The Devil in Sal DiMasi

The federal indictment and scandalous headlines have made his alleged sins brutally clear. Yet much about the ex-speaker's downfall has remained a mystery. The untold story of a titan's desperate final days in power, and the private crisis that may have driven him to risk everything.

sal dimasi

Illustration by Gluekit

There was always golf to play—and now there is only that. Sal DiMasi can still lose himself in the game, a whole day out here under the sun, roasting away. His colleagues in the Massachusetts House of Representatives laughed when he said that by the time Bob DeLeo was sworn in as speaker he’d be on a golf course in Florida. He wasn’t kidding. The sky over the Palm Beach area breaks wide and blue and sunny; one of the driest Januarys on record may yet threaten to set the whole state ablaze with wildfires, but out on the tee box it only means DiMasi can push his ball even deeper into the warm afternoon.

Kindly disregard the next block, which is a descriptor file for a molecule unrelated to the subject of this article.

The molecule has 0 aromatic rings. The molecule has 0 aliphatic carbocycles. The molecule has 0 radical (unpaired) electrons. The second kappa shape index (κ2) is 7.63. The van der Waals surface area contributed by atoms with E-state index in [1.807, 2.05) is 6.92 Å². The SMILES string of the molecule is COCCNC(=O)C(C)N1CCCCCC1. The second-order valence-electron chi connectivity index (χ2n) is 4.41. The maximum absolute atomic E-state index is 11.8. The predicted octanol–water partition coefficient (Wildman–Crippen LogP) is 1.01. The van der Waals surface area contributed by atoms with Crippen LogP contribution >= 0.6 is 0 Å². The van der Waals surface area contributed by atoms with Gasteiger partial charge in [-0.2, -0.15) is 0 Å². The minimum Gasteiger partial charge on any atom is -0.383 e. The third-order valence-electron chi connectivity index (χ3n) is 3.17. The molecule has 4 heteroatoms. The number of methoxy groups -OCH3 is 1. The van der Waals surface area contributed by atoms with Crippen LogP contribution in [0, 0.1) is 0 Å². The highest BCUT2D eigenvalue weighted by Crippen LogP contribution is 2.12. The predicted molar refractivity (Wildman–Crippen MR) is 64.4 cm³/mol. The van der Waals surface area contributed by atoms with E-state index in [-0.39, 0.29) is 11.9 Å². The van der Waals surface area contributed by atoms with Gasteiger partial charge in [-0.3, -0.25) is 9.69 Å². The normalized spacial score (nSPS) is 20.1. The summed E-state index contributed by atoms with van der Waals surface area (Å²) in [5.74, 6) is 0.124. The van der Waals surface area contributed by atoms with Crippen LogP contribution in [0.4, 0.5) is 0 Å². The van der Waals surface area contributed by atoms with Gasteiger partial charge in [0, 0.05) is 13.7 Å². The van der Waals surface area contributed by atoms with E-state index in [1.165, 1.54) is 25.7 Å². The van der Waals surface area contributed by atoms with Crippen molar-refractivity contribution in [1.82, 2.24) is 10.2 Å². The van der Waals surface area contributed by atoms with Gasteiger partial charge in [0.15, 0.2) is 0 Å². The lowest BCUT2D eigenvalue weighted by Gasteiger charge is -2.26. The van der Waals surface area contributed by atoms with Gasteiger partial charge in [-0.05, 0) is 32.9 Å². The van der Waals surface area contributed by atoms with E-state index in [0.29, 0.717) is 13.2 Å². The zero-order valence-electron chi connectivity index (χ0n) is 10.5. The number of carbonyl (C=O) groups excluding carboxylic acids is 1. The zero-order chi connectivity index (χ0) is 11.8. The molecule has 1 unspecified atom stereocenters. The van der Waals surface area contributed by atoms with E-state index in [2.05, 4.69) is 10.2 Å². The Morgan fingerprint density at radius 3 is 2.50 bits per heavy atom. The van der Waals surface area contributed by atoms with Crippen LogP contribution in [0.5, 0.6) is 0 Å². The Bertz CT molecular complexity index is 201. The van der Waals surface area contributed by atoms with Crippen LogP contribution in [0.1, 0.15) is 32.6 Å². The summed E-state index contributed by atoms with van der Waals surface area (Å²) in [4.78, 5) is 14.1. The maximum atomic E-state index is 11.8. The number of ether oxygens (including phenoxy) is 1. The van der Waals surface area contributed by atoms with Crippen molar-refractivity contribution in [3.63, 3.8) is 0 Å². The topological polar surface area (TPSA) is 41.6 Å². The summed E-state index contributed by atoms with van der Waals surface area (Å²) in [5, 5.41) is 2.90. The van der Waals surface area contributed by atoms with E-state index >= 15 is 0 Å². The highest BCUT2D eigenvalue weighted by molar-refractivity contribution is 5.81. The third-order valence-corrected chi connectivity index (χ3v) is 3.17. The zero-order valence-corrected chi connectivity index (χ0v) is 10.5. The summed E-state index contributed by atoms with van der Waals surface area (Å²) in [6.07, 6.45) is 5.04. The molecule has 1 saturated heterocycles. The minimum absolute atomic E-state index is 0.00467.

He loves the tan he brings back to Boston, friends say. But the game also satisfies a visceral need to compete, to win. He took it up as a teenager, when a tackle into a concrete wall during a touch football match in 1961 or ’62 effectively ended his otherwise promising gridiron career at Christopher Columbus High. Almost 50 years later he still has an athlete’s grace—a lolling, confident, full stride—and an athlete’s intensity. Most lobbyists, dignitaries, and fellow politicians know that if you’re playing with DiMasi, you’re not to discuss business on the course.